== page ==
27. So, given that there was already a law in place to sanction dangerous contact to the head of the ball carrier, the ‘lever’ suggested was to apply that law more strictly. The rationale from the expert group was that this would put responsibility on tacklers to avoid contact with the ball carrier’s head by targeting lower on the ball carrier’s body, thereby putting their own heads in a relatively safer position. This would reduce the risk of head injury to BOTH PLAYERS.
It was designed to compel coaches and players to say “OK, the consequences if I aim to tackle higher and get it wrong are going to be more severe, so I’d better reduce the risk of a yellow or red card by targeting lower on the ball carrier, perhaps at the upper trunk” (which is in our green zone, you may recall).
Alternatively, the player/coach could say “I’m still aiming higher, but I have to make sure I don’t strike the head of the ball carrier. It’s risk and reward, but let me work on my higher upright tackle technique until I can do it safely and effectively”.
Either scenario is positive because it avoids head contact for both players and that’s priority one.
28. And the crucial point is that in avoiding the head of the ball carrier, the tackler is also reducing their own risk of head injury. BOTH players benefit:
- Ball carriers will benefit directly because their heads are totally out of danger of direct impact
- Tacklers will benefit indirectly because their heads will be in the relatively safer position of being near the ball carrier’s torso/trunk, rather than the head and shoulder of a ball carrier. This is summarized below.
29. Based on that advice from the Expert Working Group, World Rugby announced a “zero tolerance” directive in January 2017, which identified a category for “Reckless tackles” and “accidental high tackles”.
[ribbon toplink=true]The global penalty and card spike, and a new set of challenges[/ribbon]
30. As you might expect, this saw an increase in the number of penalties and cards in the global game. For the next 12 months, compared to the 24 before, there were 64% more penalties for high tackles, and 41% more cards.
It used to be that you’d see a high tackle penalty every 125 minutes, it became one high tackle penalty every 76 minutes. That equated to 6.4 high tackles every 10 matches before, and 10.5 high tackle penalties every 10 matches after. One a game, basically.
As for cards, that went from 1 high tackle yellow card every 13 matches, to 1 high tackle yellow every 9 matches. And red cards used to be given once every 270 matches, and after the zero tolerance directive, it become one red card for a high tackle every 56 matches.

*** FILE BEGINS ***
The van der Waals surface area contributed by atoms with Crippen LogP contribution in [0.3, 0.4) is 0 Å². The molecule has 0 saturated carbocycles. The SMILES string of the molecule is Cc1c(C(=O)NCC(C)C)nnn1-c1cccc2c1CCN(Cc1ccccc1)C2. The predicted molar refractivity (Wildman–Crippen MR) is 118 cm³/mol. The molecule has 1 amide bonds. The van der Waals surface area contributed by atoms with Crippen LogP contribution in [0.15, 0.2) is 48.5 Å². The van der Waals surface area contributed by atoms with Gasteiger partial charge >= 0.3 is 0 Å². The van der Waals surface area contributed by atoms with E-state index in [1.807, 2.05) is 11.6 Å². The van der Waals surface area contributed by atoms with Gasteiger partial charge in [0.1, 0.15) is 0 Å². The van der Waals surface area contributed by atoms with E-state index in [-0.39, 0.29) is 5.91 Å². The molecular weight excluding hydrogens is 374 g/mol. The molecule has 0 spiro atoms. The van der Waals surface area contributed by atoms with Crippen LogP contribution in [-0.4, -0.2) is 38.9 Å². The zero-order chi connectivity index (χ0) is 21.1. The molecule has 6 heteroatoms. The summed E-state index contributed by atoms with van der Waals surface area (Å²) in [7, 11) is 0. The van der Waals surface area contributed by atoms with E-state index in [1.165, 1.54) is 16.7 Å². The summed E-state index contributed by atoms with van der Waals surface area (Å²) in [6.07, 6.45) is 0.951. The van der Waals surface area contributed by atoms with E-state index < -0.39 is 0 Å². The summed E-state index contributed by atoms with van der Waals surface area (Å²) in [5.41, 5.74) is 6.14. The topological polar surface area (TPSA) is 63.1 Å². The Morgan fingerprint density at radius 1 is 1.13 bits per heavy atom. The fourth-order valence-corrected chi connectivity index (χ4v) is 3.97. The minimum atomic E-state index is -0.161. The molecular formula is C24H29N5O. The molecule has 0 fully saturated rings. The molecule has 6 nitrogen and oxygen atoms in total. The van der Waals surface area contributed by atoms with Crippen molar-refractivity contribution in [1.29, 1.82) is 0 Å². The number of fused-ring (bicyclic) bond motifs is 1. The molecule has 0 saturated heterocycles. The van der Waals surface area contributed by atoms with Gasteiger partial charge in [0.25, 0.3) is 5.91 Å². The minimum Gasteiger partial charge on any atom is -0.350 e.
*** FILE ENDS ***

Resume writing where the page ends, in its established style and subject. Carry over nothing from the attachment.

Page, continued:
31. So, as expected, right? Except there were two concerns. The first was inconsistency. The change was not uniform across all the world’s competitions – some competitions saw high tackle penalties go up by 90%, but their yellow and red cards actually went DOWN! You were half as likely to be sent off for a high tackle than before. Other competitions saw a bigger increase in cards than penalties, making it more likely you’d be severely punished for high tackles. So it was clear that the subjective judgement of officials around the world was creating large disparities in sanction for basically the same action. That would undermine any ‘zero tolerance’ approach, for obvious reasons.
Second, the issue was whether these changes were enough to cause the desired change in tackler behaviour? Look at those rates – one high tackle penalty per match, on average. That’s one every two matches for your specific team. One yellow card every nine matches on average, so your team would play 18 matches before getting one. There were more frequent yellow cards for deliberate knock-ons in some competitions, and other offences like ruck entry or offsides would be penalized 4 to 5 times per team per match. A high tackle was carded once every nine high tackle penalties. The ‘stick’ just wasn’t large enough, or used often enough.
The feeling, then, was that if the initiative was to work, then the sanction needed to be applied more often, more severely, and more consistently.
[ribbon toplink=true]The High Tackle Sanction Framework[/ribbon]
32. And that led to the creation of the High Tackle Sanction Framework beginning in late 2018, completed in May this year. There is a straight line between the zero tolerance directive suggested by that first expert working group and this Framework, because the sport is still trying to achieve the same outcome, just with greater consistency.
You can read all about the frameworks’ aims, components, implementation, and then watch a video tutorial on it here. The decision-tree that constitutes the framework is shown below.